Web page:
Tazria, however, is an allusion to the positive, inner purpose of all the afflictions and punishments that are prescribed in the Torah, as will be explained:

G-d is the epitome of goodness and loving-kindness. He doesn't punish anyone for the sake of being punitive. His sole intention is to refine and purify the person, to remove the "shell" that was created by his sins, and to elevate him to a higher level. All of the Torah's punishments, even the most stringent, are for the ultimate good of the recipient.

This is also the inner intention of the Biblical plague of leprosy (tzara'at), as distinguished from the modern day illness known as Hansen's Disease. As Maimonides explains, the physical manifestations of tzara'at were miraculous in nature, and were visited on an individual for the sin of lashon hara (gossip). "The first symptoms would appear on a person's house; if he repented, the house would be purified. If he persisted in his wickedness until the house was destroyed, the leather garments in his house would begin to change... If he persisted in his wickedness until they had to be burned, the clothing he wore would be afflicted." It was only if a person did not return to G-d after all these warnings that any symptoms of tzara'at would appear on his body.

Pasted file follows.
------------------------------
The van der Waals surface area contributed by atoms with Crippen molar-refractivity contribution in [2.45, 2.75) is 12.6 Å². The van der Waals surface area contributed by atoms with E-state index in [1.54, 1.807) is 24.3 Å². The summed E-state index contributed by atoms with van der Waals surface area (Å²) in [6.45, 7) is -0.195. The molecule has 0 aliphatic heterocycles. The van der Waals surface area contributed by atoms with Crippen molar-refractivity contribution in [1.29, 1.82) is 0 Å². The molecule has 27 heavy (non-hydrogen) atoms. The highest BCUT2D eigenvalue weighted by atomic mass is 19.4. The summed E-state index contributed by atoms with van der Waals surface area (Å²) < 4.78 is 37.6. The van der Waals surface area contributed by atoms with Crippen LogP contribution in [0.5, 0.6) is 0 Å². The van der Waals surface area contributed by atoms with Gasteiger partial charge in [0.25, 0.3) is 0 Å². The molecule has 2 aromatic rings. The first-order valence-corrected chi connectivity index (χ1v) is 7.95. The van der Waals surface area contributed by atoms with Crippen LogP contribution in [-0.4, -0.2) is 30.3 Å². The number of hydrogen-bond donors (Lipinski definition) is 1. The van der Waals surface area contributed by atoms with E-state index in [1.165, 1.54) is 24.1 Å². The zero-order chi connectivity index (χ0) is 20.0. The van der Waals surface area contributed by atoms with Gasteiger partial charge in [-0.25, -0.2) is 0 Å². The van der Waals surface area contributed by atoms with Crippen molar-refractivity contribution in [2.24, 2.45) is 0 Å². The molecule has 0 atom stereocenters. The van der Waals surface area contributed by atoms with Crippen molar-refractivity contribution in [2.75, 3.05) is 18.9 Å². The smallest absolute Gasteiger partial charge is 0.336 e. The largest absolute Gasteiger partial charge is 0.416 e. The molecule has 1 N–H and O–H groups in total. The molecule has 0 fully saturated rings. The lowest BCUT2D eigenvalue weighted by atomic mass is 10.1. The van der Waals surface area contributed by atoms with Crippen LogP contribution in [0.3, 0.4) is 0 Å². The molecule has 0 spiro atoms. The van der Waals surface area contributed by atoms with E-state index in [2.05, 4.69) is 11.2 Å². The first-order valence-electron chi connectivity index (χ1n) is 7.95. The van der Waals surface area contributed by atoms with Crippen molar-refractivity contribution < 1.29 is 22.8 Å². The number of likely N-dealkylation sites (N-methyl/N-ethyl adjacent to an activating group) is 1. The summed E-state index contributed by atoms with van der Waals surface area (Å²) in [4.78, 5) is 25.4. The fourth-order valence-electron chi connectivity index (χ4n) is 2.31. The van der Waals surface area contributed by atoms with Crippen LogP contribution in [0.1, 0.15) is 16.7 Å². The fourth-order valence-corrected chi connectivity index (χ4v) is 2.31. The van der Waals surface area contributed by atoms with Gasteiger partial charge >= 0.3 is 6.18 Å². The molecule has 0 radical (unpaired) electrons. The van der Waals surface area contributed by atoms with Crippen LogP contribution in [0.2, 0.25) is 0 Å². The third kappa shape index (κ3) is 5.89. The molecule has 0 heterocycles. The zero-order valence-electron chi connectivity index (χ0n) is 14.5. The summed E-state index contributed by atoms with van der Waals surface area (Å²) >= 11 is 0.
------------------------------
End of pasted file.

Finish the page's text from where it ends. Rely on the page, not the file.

Once this happened, the afflicted person had to temporarily leave the rest of society and dwell in isolation. The purpose of this period of separation and reflection was to transform the former sinner into a new entity, one that was purified and refined.

The name of the Torah portion, Tazria, thus reveals the true objective of all the Biblical plagues: the "birth" of a new being, a purer and holier Jew.

This is also the inner meaning of the Jewish people's exile. During the exile, we "sow" mitzvot and good deeds that they may "grow" and flourish when Moshiach comes. The reward we will receive in the Messianic era will not be dissociated from our present service; on the contrary, it will be the natural outgrowth of all the "seeds" we are planting now.